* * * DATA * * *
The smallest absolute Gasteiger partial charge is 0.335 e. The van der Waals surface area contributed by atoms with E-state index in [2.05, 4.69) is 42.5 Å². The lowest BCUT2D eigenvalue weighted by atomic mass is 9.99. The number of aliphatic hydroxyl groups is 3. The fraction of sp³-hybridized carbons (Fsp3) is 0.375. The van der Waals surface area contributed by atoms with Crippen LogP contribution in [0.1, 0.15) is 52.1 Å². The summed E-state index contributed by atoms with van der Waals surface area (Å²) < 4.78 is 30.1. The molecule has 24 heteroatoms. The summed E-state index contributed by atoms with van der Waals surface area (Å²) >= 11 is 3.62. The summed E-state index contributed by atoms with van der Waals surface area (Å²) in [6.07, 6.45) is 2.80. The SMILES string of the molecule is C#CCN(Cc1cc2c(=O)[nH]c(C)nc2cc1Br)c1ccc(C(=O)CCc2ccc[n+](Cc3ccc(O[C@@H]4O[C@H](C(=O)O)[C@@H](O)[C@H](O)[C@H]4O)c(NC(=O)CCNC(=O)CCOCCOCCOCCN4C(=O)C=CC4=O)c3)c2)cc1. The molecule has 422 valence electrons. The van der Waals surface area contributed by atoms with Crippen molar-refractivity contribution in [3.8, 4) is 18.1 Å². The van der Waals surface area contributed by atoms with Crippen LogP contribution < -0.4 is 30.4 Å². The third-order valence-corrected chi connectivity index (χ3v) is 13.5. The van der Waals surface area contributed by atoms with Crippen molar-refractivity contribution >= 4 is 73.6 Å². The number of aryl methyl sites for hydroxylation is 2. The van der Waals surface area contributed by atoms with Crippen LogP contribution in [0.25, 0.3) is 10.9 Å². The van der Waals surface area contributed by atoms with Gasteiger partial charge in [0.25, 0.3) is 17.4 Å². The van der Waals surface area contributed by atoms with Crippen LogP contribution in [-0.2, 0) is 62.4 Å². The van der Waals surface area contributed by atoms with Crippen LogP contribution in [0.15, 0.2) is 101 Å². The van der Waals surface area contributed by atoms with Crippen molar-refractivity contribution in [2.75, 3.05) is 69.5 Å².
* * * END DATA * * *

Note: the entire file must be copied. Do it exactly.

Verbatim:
The smallest absolute Gasteiger partial charge is 0.335 e. The van der Waals surface area contributed by atoms with E-state index in [2.05, 4.69) is 42.5 Å². The lowest BCUT2D eigenvalue weighted by atomic mass is 9.99. The number of aliphatic hydroxyl groups is 3. The fraction of sp³-hybridized carbons (Fsp3) is 0.375. The van der Waals surface area contributed by atoms with Crippen LogP contribution in [0.1, 0.15) is 52.1 Å². The summed E-state index contributed by atoms with van der Waals surface area (Å²) < 4.78 is 30.1. The molecule has 24 heteroatoms. The summed E-state index contributed by atoms with van der Waals surface area (Å²) >= 11 is 3.62. The summed E-state index contributed by atoms with van der Waals surface area (Å²) in [6.07, 6.45) is 2.80. The SMILES string of the molecule is C#CCN(Cc1cc2c(=O)[nH]c(C)nc2cc1Br)c1ccc(C(=O)CCc2ccc[n+](Cc3ccc(O[C@@H]4O[C@H](C(=O)O)[C@@H](O)[C@H](O)[C@H]4O)c(NC(=O)CCNC(=O)CCOCCOCCOCCN4C(=O)C=CC4=O)c3)c2)cc1. The molecule has 422 valence electrons. The van der Waals surface area contributed by atoms with Crippen molar-refractivity contribution in [3.8, 4) is 18.1 Å². The van der Waals surface area contributed by atoms with Crippen LogP contribution < -0.4 is 30.4 Å². The third-order valence-corrected chi connectivity index (χ3v) is 13.5. The van der Waals surface area contributed by atoms with Crippen molar-refractivity contribution >= 4 is 73.6 Å². The number of aryl methyl sites for hydroxylation is 2. The van der Waals surface area contributed by atoms with Crippen LogP contribution in [0.25, 0.3) is 10.9 Å². The van der Waals surface area contributed by atoms with Gasteiger partial charge in [0.25, 0.3) is 17.4 Å². The van der Waals surface area contributed by atoms with Crippen LogP contribution in [-0.2, 0) is 62.4 Å². The van der Waals surface area contributed by atoms with Crippen LogP contribution in [0.15, 0.2) is 101 Å². The van der Waals surface area contributed by atoms with Crippen molar-refractivity contribution in [2.75, 3.05) is 69.5 Å².